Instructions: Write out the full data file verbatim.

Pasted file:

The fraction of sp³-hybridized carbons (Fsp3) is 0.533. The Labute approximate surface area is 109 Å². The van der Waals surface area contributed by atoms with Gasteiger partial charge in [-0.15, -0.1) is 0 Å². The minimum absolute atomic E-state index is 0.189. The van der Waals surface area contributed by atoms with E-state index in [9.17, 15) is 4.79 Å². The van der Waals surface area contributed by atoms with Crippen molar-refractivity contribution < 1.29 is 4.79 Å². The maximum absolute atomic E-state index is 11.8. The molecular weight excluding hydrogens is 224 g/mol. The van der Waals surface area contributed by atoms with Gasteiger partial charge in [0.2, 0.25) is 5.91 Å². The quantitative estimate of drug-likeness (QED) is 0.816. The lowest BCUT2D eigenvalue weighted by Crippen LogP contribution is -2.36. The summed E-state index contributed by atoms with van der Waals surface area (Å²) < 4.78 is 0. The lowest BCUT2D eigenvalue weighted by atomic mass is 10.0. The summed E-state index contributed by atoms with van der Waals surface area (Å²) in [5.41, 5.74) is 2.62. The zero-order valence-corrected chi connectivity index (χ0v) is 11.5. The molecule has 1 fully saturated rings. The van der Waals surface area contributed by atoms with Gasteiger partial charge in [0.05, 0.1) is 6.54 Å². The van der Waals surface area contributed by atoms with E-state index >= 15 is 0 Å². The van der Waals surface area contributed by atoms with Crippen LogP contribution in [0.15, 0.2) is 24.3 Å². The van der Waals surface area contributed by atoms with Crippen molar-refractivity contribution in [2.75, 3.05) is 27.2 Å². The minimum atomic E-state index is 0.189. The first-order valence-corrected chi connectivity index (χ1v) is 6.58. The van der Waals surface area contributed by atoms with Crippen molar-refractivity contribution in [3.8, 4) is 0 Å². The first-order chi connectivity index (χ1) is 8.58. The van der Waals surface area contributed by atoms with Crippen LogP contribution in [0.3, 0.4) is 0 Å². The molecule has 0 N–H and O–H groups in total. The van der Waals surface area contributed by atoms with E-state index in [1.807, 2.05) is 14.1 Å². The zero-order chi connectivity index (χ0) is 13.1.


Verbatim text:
The fraction of sp³-hybridized carbons (Fsp3) is 0.533. The Labute approximate surface area is 109 Å². The van der Waals surface area contributed by atoms with Gasteiger partial charge in [-0.15, -0.1) is 0 Å². The minimum absolute atomic E-state index is 0.189. The van der Waals surface area contributed by atoms with E-state index in [9.17, 15) is 4.79 Å². The van der Waals surface area contributed by atoms with Crippen molar-refractivity contribution < 1.29 is 4.79 Å². The maximum absolute atomic E-state index is 11.8. The molecular weight excluding hydrogens is 224 g/mol. The van der Waals surface area contributed by atoms with Gasteiger partial charge in [0.2, 0.25) is 5.91 Å². The quantitative estimate of drug-likeness (QED) is 0.816. The lowest BCUT2D eigenvalue weighted by Crippen LogP contribution is -2.36. The summed E-state index contributed by atoms with van der Waals surface area (Å²) < 4.78 is 0. The lowest BCUT2D eigenvalue weighted by atomic mass is 10.0. The summed E-state index contributed by atoms with van der Waals surface area (Å²) in [5.41, 5.74) is 2.62. The zero-order valence-corrected chi connectivity index (χ0v) is 11.5. The molecule has 1 fully saturated rings. The van der Waals surface area contributed by atoms with Gasteiger partial charge in [0.05, 0.1) is 6.54 Å². The van der Waals surface area contributed by atoms with E-state index >= 15 is 0 Å². The van der Waals surface area contributed by atoms with Crippen LogP contribution in [0.15, 0.2) is 24.3 Å². The van der Waals surface area contributed by atoms with Crippen molar-refractivity contribution in [2.75, 3.05) is 27.2 Å². The minimum atomic E-state index is 0.189. The first-order valence-corrected chi connectivity index (χ1v) is 6.58. The van der Waals surface area contributed by atoms with Crippen molar-refractivity contribution in [3.8, 4) is 0 Å². The first-order chi connectivity index (χ1) is 8.58. The van der Waals surface area contributed by atoms with Crippen LogP contribution in [0.3, 0.4) is 0 Å². The molecule has 0 N–H and O–H groups in total. The van der Waals surface area contributed by atoms with E-state index in [1.807, 2.05) is 14.1 Å². The zero-order chi connectivity index (χ0) is 13.1.